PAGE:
fbpx

Hello, fellow trader!

I’ve been following the MPs’ expenses scandal and am absolutely fascinated by it all. What I’m most interested in is the psychology, especially the excuses and justifications used.

The first thing I would do is hand every MP a copy of Tavris & Aronson’s Mistakes Were Made (But Not by Me). This is a brilliant book that I recommend everyone read no matter what your walk of life. It helps you to spot your own mental blind spots and recognise the same in others. It explains how we all justify foolish beliefs, bad decisions and hurtful acts and may just help your trading if you acknowledge this in your psychology.

How many MPs have admitted they are sorry? I mean really sorry with no justifications thrown in to lessen what they have done. How about something like “I messed up, I got greedy. Everyone else was doing it, but I knew it was wrong to claim for my butler’s new fob watch and did it anyway. I’m sorry.”

Similarly how many bankers and regulatory officials have said they are sorry and explained themselves without any post hoc rationalisations? If you watch the treasury select committee grilling of bankers, you won’t spot a single bank chief say “I’m sorry for the pain I personally caused”. Any mention of personal culpability is completely removed, probably due to fear of litigation.

The problem with all this is that unless you fully admit culpability without rationalisation, you never believe you have done anything wrong and crucially, the mistake is likely to be repeated again. In fact, you are more likely to believe you are right and acted properly as one justification feeds further justification. I’m not very confident that ‘lessons will be learned’ from the credit crunch and the next bubble will burst within a decade.

How can we apply this to our trading psychology?

Quite a lot in my experience. I’ve made so many bad trades that I’ve justified with “Well I was only experimenting”, “I was only testing the waters” or “I knew it was a punt”. When in fact they were just dumb stupid trades. I’ve found that I learn more when I’m more honest with myself about what happened. It’s hard to be honest with yourself (excruciating sometimes), but ultimately it has helped me become a slightly better trader.

Along these lines, I remember an interesting chat I had with a professional trader a while back. He talked about his wife a lot, explaining that he shared his ups and downs with her and that she often acted as a brutally honest sounding board.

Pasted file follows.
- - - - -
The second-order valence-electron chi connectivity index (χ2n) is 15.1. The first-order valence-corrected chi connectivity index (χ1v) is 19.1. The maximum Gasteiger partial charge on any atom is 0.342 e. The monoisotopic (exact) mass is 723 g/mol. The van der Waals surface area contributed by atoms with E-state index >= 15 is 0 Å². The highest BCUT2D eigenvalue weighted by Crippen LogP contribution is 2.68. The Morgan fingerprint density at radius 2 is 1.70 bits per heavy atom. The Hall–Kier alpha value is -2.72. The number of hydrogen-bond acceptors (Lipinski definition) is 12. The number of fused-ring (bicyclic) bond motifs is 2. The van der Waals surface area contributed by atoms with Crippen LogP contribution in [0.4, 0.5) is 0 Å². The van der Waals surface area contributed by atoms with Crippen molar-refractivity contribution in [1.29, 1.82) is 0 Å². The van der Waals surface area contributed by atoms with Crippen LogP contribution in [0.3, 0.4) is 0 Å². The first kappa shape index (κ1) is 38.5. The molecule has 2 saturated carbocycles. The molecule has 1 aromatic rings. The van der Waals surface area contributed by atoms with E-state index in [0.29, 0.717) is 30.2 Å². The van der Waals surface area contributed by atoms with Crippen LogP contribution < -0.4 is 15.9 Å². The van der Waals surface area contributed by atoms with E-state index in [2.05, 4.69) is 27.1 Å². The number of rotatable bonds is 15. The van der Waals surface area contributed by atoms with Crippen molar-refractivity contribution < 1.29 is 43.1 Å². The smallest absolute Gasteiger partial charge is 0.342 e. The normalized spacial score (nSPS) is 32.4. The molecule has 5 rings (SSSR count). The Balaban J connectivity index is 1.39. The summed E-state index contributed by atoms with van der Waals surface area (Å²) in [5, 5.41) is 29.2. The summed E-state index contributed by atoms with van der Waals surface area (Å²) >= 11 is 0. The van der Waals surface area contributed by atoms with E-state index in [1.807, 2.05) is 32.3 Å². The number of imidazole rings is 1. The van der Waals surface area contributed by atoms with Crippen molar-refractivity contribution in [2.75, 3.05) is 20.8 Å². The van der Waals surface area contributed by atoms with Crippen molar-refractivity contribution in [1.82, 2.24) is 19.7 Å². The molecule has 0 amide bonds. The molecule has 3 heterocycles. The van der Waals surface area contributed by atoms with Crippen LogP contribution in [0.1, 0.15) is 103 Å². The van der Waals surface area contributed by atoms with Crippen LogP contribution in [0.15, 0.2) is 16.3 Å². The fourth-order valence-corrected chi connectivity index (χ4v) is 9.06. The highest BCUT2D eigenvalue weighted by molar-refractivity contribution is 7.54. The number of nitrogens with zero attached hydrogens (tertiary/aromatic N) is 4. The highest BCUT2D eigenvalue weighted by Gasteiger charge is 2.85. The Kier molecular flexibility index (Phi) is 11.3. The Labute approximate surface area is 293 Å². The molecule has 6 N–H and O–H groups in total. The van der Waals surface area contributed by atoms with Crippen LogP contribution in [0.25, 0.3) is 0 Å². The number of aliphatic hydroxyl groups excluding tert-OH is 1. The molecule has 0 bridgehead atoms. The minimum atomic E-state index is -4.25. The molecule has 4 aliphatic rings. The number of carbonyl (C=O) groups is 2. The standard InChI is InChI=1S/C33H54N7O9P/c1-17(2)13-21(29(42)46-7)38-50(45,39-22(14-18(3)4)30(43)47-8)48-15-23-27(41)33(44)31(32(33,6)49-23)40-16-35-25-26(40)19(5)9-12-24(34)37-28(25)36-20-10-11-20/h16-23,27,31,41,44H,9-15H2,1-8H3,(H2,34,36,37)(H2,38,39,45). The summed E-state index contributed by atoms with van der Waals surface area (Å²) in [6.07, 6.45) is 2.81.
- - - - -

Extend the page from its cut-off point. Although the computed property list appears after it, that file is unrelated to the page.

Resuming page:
Man: “I lost this much today”

Wife: “How on earth did you do that?”

Man: (Initial attempt at justifying) “Well the markets were powering up, the US govt…..” (Man looks at unconvinced wife) “….To be honest, it was a stupid trade”.

I got the impression that this professional trader was in part successful because he was honest about his failures and triumphs. There was no attempt to rationalise anything to himself or his wife. In this way he continued to learn about himself and correct mistakes better.

Wives / girlfriends / female friends / mothers make excellent sounding boards, perhaps because according to some experts, women are actually better traders.

I know there are a growing number of female traders and quite a few amongst the Market Maven readership. Hat tip to you, chances are you’ll do a better job than your male counter parts.

According to a recent Wall Street Journal article, women’s risk adjusted returns beat those of men by an average of one percent annually. Women trade less frequently, hold less volatile stocks and have lower expectations.

After the testosterone fuelled banking crisis, you won’t be surprised to hear that women traders perform better by focusing on safety first and are not so hindered by over confidence.

I hope this helps you with your trading mindset.

I highly recommend these books for further reading: Mistakes Were Made (But Not by Me) by Carol Tavris & Elliot Aronson (not specifically trading but very applicable); and Trading in the Zone by Mark Douglas.

My trades

After a few frustrating short trades (and one rather stupid one) on the S&P 500 I’ve changed tack over the last week. I remain unconvinced by the rally, but the market evidently isn’t judging by the way it keeps going up. As I explained last week, I’m more neutral than anything else and my favourite market oracle www.sentimentrader.com is also not seeing much of an edge in either direction. So I’ve switched tack by placing a few fixed odds trades with www.betonmarkets.com. I’ve done a few no touch higher which will work out well if markets either trade in a range or plunge. If we get some more extreme readings likea big rally day I’ll probably be more confident with some short trades, but for now I think this is the best option for me.

Better week with my forex trades after I did some analysis of my money management. I realised I hadn’t taken into account how forex markets have been calming down in recent months. I was holding out for the big moves too much, but with a decrease in volatility, the big uninterrupted moves have become less frequent. So I’ve tighten my stops and decreased my profit targets. So far it seems to be working better.

This week’s hot trading buttons

Today’s highlights include UK manufacturing production data followed by US Trade balance. Wednesday morning brings UK claimant count change, the BOE inflation report, and US retail sales are released around midday. Thursday sees the release of US PPI and unemployment claims, followed by more inflation data with CPI on Friday.

Trading wisdom

“Markets can remain irrational longer than you can remain solvent” John Maynard Keynes.